For Peter Stang, it all started with experiments on a home chemistry set.
Growing up in 1950s Hungary, Stang had access to any chemical he wanted from his local drugstore. As a teenager, he was already producing his own slow-burning gun powder. Fast forward a few decades, and experimenting and discovery are still a major part of his life as a professor of chemistry at the University of Utah.
“What drives me is curiosity,” Stang says, “simple basic curiosity.”
That curiosity has led him to make important discoveries on the nature of molecular self-assembly that have promising medical and industrial applications. The White House recently recognized his research efforts with the National Medal of Science, the nation’s highest award a scientist or engineer can receive.
Stang is only the fourth Utah scientist to win this medal or a related award. Previous recipients of the National Medal of Science include Henry Eyring in 1966 and Mario Capecchi in 2002—five years before he won the Nobel Prize.
The German-born Stang has pioneered new methods of replicating the self-assembly of molecules. His research provides insight on how large molecules are constructed in nature from a mixture of chemical building blocks and how that process can be duplicated artificially in a laboratory.
“It’s a little bit like a Lego set,” Stang says. “You can build a variety of things out of a Lego set. Nature uses this approach—self-assembly—to make all the important biological molecules that living organisms depend upon.”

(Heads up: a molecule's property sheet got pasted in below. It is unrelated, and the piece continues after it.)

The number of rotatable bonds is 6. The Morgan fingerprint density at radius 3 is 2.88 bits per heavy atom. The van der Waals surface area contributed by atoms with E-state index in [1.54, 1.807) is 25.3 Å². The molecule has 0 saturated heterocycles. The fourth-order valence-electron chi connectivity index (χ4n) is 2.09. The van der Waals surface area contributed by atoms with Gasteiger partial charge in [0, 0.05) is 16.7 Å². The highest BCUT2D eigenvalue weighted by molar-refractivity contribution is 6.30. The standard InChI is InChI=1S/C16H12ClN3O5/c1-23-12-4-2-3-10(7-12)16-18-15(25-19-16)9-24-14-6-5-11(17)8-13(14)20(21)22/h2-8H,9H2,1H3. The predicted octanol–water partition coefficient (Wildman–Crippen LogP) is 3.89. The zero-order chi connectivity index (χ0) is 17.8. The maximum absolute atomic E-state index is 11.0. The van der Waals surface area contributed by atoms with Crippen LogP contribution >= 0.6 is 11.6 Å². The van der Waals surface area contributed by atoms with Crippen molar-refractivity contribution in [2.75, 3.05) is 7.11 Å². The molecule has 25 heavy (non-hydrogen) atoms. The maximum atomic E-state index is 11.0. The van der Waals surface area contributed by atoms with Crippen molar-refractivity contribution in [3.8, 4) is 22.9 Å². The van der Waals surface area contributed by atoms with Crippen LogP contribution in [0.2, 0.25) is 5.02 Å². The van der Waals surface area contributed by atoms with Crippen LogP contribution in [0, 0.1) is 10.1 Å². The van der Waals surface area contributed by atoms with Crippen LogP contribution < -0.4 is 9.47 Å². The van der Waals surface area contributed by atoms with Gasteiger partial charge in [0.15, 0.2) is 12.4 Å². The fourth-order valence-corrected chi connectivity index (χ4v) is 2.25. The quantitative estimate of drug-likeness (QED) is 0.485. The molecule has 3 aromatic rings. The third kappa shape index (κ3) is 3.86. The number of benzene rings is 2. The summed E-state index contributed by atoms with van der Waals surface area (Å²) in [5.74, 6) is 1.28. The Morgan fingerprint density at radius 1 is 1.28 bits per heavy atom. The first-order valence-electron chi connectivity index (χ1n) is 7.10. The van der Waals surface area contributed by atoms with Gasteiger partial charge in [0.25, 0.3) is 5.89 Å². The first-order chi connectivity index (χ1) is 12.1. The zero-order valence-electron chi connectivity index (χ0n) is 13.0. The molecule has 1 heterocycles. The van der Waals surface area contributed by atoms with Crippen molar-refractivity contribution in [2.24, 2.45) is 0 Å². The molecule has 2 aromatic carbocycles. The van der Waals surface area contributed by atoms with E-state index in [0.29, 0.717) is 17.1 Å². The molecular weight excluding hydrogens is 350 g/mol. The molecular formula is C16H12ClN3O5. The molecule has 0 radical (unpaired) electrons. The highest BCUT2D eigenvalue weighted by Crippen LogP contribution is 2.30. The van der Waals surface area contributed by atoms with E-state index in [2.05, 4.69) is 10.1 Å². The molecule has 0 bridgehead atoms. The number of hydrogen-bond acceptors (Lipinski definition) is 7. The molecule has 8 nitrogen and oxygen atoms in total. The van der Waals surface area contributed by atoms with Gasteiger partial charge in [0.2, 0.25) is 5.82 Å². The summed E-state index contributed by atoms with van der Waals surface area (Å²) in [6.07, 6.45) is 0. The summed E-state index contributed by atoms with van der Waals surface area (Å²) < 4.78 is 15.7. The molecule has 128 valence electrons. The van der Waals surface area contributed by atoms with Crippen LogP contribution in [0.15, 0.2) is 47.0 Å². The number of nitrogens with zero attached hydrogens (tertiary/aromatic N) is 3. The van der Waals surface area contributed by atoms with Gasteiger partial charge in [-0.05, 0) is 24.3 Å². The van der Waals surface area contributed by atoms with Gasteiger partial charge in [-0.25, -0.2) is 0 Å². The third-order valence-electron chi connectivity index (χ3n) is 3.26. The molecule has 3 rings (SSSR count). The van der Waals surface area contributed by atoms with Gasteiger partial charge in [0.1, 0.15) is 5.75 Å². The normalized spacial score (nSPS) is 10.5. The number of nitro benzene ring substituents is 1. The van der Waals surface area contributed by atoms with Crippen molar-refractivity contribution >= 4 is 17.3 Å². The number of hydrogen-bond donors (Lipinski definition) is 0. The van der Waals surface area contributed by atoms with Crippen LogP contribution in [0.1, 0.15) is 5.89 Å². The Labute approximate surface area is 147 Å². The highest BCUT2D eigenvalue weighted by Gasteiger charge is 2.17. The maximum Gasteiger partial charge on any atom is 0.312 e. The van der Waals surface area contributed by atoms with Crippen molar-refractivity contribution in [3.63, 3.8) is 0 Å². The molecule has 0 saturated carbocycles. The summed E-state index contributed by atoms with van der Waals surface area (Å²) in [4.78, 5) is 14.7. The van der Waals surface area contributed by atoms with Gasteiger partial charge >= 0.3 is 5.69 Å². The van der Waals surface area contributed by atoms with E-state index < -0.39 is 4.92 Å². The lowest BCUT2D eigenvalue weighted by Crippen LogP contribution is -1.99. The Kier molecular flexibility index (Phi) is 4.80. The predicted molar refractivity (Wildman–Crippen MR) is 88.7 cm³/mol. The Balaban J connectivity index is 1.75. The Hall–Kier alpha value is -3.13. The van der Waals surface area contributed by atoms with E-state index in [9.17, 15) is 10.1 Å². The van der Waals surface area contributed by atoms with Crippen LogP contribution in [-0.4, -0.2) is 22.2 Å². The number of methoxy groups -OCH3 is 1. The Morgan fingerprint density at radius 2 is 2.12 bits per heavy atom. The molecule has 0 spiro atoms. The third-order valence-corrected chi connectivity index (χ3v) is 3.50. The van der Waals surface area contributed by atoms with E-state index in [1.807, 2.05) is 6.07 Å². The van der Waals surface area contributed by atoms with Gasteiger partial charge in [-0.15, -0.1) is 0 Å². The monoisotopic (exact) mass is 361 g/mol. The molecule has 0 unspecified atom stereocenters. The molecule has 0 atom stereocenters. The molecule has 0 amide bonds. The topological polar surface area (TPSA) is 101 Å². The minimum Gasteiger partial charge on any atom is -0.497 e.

Potential applications for Stang’s research run the spectrum from medical to industrial. For example, molecular cages could be constructed to house cancer-fighting drugs that are released into cancer cells through targeted delivery. They could also improve the refinement process of crude oil, so that everything from gasoline to heating oil is produced more efficiently.
Seeing the potential results of his research is an exciting thing for Stang because he knows what an important role science plays in the development of the modern world.
“Basic science [provides] the individual roots out of which modern technology and engineering comes, [which] affects our everyday life,” says Stang.
For Stang, receiving the National Medal of Science is one highlight among many during a distinguished career in chemistry.
His family fled Hungary during a failed uprising against Communist rule in 1957. After completing higher education in the United States, he joined the University of Utah faculty in 1969 and earned distinguished professor status in 1992. Stang served as dean of the College of Science from 1997 to 2007 and, since 2002, he has served as the editor of the Journal of the American Chemical Society.